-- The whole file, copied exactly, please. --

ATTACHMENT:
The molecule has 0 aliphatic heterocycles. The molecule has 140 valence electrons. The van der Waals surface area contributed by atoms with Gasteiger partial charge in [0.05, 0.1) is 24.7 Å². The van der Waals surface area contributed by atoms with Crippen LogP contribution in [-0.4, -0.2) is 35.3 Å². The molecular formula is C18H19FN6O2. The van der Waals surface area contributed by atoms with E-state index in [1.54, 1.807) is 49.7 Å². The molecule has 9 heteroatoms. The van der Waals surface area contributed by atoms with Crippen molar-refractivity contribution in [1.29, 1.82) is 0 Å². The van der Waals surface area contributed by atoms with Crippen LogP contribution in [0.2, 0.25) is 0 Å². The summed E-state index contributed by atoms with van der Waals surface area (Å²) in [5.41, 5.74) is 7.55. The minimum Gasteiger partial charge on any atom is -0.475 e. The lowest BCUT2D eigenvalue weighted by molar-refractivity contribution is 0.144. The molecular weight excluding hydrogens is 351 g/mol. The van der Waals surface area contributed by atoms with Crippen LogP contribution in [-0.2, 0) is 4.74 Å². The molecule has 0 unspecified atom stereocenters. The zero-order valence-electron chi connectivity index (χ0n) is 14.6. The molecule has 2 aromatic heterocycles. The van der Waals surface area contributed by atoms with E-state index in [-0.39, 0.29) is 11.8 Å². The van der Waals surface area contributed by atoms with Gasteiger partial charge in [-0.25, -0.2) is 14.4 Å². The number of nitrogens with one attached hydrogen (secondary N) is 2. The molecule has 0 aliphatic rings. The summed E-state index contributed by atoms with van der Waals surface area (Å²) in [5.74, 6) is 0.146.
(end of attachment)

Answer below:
The molecule has 0 aliphatic heterocycles. The molecule has 140 valence electrons. The van der Waals surface area contributed by atoms with Gasteiger partial charge in [0.05, 0.1) is 24.7 Å². The van der Waals surface area contributed by atoms with Crippen LogP contribution in [-0.4, -0.2) is 35.3 Å². The molecular formula is C18H19FN6O2. The van der Waals surface area contributed by atoms with E-state index in [1.54, 1.807) is 49.7 Å². The molecule has 9 heteroatoms. The van der Waals surface area contributed by atoms with Crippen molar-refractivity contribution in [1.29, 1.82) is 0 Å². The van der Waals surface area contributed by atoms with Crippen LogP contribution in [0.2, 0.25) is 0 Å². The summed E-state index contributed by atoms with van der Waals surface area (Å²) in [5.41, 5.74) is 7.55. The minimum Gasteiger partial charge on any atom is -0.475 e. The lowest BCUT2D eigenvalue weighted by molar-refractivity contribution is 0.144. The molecular weight excluding hydrogens is 351 g/mol. The van der Waals surface area contributed by atoms with Crippen LogP contribution in [-0.2, 0) is 4.74 Å². The molecule has 0 unspecified atom stereocenters. The zero-order valence-electron chi connectivity index (χ0n) is 14.6. The molecule has 2 aromatic heterocycles. The van der Waals surface area contributed by atoms with E-state index in [-0.39, 0.29) is 11.8 Å². The van der Waals surface area contributed by atoms with Gasteiger partial charge in [-0.25, -0.2) is 14.4 Å². The number of nitrogens with one attached hydrogen (secondary N) is 2. The molecule has 0 aliphatic rings. The summed E-state index contributed by atoms with van der Waals surface area (Å²) in [5.74, 6) is 0.146.